Among the other big names competing in Austria are Stefanos Tsitsipas, Daniil Medvedev and Dominic Thiem.

Andrey Rublev earned an early birthday present as a 7-6 (7-5) 6-4 triumph over Borna Coric at the St Petersburg Open final ensured he will move to a career-high ranking on Monday.

The Russian earned a fourth ATP title of a fine 2020 season on home court and will be ranked eighth in the world when the new standings are released.

That will come just a day before Rublev, who climbed into the qualification spots for the ATP Finals with his victory against Denis Shapovalov in the semi-finals, turns 23.

It was certainly a hard-fought win for Rublev, now a six-time ATP singles champion, given he was 5-2 down in a first-set tie-breaker.

But five straight points caught Coric cold and the Croatian surrendered the only break of the match in game five of the second set to leave Rublev celebrating.

Andrey Rublev boosted his hopes of reaching the ATP Finals as he came from behind to defeat Denis Shapovalov, setting up a St Petersburg Open final with Borna Coric. 

Rublev trailed Denis Shapovalov by a set but fought back to prevail 4-6 6-3 6-4 and ensure there will be a home hope in the final. 

He saved five of six break points in the process of earning victory over the Canadian, the win moving Rublev ahead of Diego Schwartzman into eighth place in the battle to qualify for the season-ending tournament in London. 

His opponent will be 2019 finalist Coric, who will be looking to go one better than last year after he staged a turnaround of his own. 

Coric, beaten by Daniil Medvedev in his previous appearance in the final, saw off Milos Raonic 1-6 6-1 6-4.

Alexander Zverev progressed to his second final since the resumption of the ATP Tour at the Cologne Indoors.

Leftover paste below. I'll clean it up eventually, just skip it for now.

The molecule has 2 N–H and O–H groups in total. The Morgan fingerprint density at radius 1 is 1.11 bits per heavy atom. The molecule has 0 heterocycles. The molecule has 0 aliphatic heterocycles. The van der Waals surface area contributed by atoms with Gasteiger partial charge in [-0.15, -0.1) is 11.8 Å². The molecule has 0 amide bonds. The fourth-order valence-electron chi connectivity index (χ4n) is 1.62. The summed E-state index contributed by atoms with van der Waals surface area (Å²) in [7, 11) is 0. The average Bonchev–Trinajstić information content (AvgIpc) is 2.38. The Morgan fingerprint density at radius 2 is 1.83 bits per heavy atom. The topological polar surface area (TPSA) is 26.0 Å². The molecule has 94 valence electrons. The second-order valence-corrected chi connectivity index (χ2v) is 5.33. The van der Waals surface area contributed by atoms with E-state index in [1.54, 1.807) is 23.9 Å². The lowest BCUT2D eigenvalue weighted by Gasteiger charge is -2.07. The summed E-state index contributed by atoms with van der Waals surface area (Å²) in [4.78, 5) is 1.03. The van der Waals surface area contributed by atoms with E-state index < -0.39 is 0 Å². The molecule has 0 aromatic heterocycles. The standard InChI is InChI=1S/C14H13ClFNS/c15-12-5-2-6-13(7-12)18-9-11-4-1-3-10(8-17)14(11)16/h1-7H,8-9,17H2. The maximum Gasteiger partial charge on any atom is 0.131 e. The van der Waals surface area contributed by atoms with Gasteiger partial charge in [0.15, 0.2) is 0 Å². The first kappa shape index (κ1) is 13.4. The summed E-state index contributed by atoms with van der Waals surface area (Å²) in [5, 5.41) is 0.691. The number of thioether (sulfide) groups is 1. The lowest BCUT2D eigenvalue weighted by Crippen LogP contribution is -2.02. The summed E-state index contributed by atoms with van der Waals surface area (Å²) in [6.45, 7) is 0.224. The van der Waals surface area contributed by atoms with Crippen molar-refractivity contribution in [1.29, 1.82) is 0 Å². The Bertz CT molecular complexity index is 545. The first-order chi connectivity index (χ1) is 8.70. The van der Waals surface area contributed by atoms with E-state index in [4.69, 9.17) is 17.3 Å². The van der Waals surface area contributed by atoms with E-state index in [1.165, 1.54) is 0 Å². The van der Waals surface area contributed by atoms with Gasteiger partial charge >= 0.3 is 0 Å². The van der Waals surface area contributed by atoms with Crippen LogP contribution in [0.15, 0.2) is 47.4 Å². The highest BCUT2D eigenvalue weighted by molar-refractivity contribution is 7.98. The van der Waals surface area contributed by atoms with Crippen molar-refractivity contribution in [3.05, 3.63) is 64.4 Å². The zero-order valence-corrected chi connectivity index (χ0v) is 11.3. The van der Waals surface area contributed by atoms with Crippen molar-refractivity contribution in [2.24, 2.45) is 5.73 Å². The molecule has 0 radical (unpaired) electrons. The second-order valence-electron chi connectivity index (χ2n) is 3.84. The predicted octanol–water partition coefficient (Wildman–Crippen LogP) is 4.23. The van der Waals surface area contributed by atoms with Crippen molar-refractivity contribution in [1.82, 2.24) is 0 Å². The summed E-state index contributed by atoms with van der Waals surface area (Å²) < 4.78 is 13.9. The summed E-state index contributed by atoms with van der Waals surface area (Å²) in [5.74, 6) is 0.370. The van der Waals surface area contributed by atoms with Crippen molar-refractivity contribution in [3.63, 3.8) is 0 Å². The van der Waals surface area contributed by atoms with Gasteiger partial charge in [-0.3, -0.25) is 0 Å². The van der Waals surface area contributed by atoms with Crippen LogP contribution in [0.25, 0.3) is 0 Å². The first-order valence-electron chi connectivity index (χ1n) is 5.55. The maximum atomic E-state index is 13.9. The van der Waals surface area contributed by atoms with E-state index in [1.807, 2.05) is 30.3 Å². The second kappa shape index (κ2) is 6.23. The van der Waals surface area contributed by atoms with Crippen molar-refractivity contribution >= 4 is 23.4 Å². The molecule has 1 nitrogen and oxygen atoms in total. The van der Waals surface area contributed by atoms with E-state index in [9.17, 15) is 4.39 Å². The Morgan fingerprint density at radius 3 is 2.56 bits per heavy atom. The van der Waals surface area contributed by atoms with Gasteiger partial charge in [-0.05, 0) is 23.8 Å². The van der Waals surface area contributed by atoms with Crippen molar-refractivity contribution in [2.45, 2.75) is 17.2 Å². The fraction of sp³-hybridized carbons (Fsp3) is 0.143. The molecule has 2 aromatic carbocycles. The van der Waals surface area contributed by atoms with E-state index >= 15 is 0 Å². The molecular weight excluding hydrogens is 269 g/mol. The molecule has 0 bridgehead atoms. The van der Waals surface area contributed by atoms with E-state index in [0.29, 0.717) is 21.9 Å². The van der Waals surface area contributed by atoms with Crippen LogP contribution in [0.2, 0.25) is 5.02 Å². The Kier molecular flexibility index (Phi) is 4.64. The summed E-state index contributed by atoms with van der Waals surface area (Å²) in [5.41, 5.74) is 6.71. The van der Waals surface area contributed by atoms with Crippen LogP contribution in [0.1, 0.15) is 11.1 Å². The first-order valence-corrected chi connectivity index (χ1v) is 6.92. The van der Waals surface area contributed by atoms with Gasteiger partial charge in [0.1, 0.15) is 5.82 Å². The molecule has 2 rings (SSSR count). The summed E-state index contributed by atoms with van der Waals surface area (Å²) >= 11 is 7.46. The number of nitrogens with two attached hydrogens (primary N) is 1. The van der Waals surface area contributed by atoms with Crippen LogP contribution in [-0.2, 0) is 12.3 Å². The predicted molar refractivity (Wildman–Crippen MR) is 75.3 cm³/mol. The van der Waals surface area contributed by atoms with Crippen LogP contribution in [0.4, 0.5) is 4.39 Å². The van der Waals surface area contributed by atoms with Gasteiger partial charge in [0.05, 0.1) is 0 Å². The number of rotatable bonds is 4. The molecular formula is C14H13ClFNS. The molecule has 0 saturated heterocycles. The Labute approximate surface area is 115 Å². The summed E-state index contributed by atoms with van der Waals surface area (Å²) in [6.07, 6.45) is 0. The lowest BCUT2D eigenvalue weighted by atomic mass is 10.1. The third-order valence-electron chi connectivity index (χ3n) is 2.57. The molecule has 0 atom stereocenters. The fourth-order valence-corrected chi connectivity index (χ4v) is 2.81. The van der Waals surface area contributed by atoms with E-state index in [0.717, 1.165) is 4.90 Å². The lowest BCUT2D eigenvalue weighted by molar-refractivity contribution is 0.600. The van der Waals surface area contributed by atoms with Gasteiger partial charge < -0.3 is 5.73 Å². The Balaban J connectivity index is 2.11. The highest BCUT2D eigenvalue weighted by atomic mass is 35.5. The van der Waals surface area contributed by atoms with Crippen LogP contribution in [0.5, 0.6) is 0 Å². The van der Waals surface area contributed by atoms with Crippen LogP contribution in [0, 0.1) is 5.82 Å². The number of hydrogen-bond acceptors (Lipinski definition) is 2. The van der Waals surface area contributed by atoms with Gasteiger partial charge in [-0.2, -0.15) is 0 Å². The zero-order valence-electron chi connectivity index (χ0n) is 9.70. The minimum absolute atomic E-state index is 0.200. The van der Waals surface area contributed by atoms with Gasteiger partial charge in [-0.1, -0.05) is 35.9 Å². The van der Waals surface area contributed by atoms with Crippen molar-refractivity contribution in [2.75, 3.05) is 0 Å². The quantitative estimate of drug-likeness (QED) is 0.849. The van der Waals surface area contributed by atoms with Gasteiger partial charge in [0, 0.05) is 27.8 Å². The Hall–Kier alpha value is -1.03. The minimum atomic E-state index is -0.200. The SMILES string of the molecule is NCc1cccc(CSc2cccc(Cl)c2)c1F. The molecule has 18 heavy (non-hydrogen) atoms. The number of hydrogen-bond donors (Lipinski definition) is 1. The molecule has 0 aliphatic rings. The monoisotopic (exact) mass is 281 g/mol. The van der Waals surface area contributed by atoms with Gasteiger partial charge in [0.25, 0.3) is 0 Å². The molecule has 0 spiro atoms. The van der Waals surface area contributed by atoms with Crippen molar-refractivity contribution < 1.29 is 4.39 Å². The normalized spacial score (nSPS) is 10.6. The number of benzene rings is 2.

Zverev overcame Alejandro Davidovich Fokina 7-5 7-6 (7-3) but was full of praise for the NextGen ATP Finals contender. 

"He played much better tennis and I think he's somebody who is going to go up the [FedEx ATP] Rankings very quickly," Zverev said. 

"For me he's a great guy as well. He's very talented, extremely good with the hands. I think he's somebody who's going to find his way up and it's going to be interesting to see what the future weeks [hold for him] this year and next year as well." 

The German will meet Felix Auger-Aliassime, who recorded a 6-3 1-6 6-3 triumph over Roberto Bautista Agut. 

At the Sardegna Open, Marco Cecchinato routed Danilo Petrovic 6-1 6-0 and will face Laslo Djere in the final after Lorenzo Musetti retired in the third set with a right elbow injury. Djere was leading 2-6 6-2 4-1. 

ATP Finals hopefuls Andrey Rublev and Denis Shapovalov will meet in the semi-finals of the St Petersburg Open after claiming straight-sets victories on Friday. 

Rublev holds the final automatic qualification spot for the season-ending tournament in London next month following a 6-2 6-1 win over Cameron Norrie. 

The third seed was a cut above Brit Norrie, improving his record to 32 victories and just seven defeats this year, which has included three titles. 

Shapovalov, meanwhile, beat Stan Wawrinka 6-4 7-5 in a battle between youth and experience, the 21-year-old Canadian winning 84 per cent of his first-service points. 

Milos Raonic defeated fellow seed Karen Khachanov 6-1 7-6 (7-1) and will face Borna Coric in the other semi-final, the Croatian having ousted Reilly Opelka in straight sets.

Top seed Alexander Zverev moved into the last four of the Cologne Indoors on home soil, beating South African qualifier Lloyd Harris 6-4 3-6 6-0. 

Zverev will come up against Alejandro Davidovich Fokina in his third semi-final of the year after the unseeded Spaniard got past Dennis Novak 6-3 2-6 6-3. 

Roberto Bautista Agut and Felix Auger-Aliassime will do battle for a place in the final following wins over Hubert Hurkacz and Radu Albot respectively. 

Marco Cecchinato and Lorenzo Musetti will be hoping to contest an all-Italian Sardegna Open in their homeland after advancing to the last four on Friday, along with Serbian duo Laslo Djere and Danilo Petrovic.

 

A furious Daniil Medvedev suffered his fourth defeat in five matches as he crashed out of the St Petersburg Open to Reilly Opelka in his homeland on Thursday.